Become a Business Analyst
As an aspiring remote business analyst in need of relevant Business Analysis (BA) skills, qualifications and certifications, I have been scouring the web for online courses that would provide me with on-the-job technical training. Through registering on Coursera, Skillshare and FutureLearn, trialling courses on each. I soon uncovered the underwhelming lack of courses fitting my criteria and more profound interest online. However, do not despair — The LinkedIn Learning platform seems to fill the void.
Here’s my experience thus far.
Wanting to dive headfirst into the ocean of knowledge that the platform has to offer, I was overwhelmed by the abundance of courses. To alleviate this common problem, Linkedin Learning has created ‘pathways’. These are a collection of courses centred around a domain, whether you are interested in photography, content writing or software-engineering there’s a path for you.
I decided to embark on my LinkedIn Learning journey by undertaking the ‘Become a Business Analyst’ pathway. It has an estimated completion time of 25 hours 55 minutes, from 17 separate video courses. Which, in my opinion, is split up into three sections. Business Analysis overview, Tool training and Interpersonal skills.
Business Analysis overview
The first section, comprised of the first seven courses, gives an entry-level introduction into the Business analysis domain. It’s explained very simply, in fact, a 15-year-old would understand it. As an individual that has a basic understanding of the BA field, I found myself bored at times due to the lack of new learnings. That being said, as a refresher, it was useful. A particularly engaging part of the 1st segment was in the requirement elicitation course. A number of the videos were designed to show how to elicit requirements in the field, not via a sketch with actors — utilising a real-world scenario that many participants of the course understand a useful ‘how-to’. One issue that I had in this area of the pathway was the lack of emphasis on the agile side of business analysis. Many domains are seeing the utilisation of Agile as a method of working, and a course that starts to bring the Agile and Business Analysis disciplines together would be a great addition.
The middle section of the course looks at Tool training with the addition of a data science foundations course. The content here is, in essence, a walkthrough of the Microsoft tools, from how to; save files in Word; draw shapes in Powerpoint; to creating pivot tables in Excel. In terms of difficulty, this section of the course is akin to what high school students study in IT. Regarding the data science course, I was excited to dive into the more ‘useful’ means that could be utilised. But, I happened to get a little overexcited with the idea of introducing machine learning into my toolkit, forgetting that it was just a foundational course. While there is a need for an understanding of this course’s content, it can be synthesised into a shorter time span.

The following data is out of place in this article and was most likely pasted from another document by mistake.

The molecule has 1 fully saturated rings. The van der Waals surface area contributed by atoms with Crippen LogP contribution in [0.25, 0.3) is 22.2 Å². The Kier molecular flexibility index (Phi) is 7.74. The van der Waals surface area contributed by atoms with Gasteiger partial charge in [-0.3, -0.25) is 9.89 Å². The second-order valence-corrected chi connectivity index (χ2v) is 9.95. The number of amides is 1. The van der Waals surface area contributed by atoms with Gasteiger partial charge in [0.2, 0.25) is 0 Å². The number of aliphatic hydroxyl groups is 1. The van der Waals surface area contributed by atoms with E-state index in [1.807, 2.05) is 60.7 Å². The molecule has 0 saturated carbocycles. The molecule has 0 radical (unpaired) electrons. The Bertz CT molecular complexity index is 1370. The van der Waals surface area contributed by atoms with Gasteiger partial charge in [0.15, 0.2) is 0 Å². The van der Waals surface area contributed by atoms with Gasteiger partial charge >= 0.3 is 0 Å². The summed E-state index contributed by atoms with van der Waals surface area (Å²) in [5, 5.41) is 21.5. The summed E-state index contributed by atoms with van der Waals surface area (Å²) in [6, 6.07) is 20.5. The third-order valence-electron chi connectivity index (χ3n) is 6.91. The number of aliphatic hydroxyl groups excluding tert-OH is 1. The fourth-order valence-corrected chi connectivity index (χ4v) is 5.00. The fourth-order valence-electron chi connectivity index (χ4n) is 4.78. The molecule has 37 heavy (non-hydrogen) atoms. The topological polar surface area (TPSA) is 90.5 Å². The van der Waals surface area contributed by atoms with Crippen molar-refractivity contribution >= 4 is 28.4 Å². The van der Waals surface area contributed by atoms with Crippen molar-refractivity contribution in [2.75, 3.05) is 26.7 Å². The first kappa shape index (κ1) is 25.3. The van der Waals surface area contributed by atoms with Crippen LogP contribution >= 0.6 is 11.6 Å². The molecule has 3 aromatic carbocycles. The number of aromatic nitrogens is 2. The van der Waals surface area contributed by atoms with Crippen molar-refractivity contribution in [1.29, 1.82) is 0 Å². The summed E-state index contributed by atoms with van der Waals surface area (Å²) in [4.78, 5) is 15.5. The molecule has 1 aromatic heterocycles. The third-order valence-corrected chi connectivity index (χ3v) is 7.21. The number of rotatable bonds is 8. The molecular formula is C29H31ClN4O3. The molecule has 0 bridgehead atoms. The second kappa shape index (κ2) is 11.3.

Focusing on how to better communicate with your team, is the key learning from this section. Three of the five courses are dedicated to communications. The main trait of a business analyst is to have strong communications skills so some thought has gone into the curation of this pathway. In this section, there are more of the real-world sketches, providing a more in-depth insight into workplace interactions — the other courses in this section centre around leadership foundations and negotiation foundations. The former focuses on building inclusivity into the workplace. Creating an environment where a client and colleague feel relaxed enables the better elicitation of requirements, which is also an essential skill.
The interpersonal skills section of the pathway, when applied to the domain of business analysis, is surprisingly insightful and actionable. Including, the addition of the Negotiation foundations course which I think will be overlooked by many. Negotiation, is a critical skill and helps to navigate the day-to-day work of a business analyst, also further bolstering the communications skill set for any budding individual.
The ‘Become a Business Analyst’ pathway is useful for anyone wanting to refresh their knowledge or needing an introduction to the BA domain. It is simple and accessible for any audience. The jargon and concepts are explained clearly, while the real-world sketches show an insight into how people can behave in the workplace. Overall, the pathway provides learnings for both the work environment and your personal life; not many online business-orientated courses can manage that!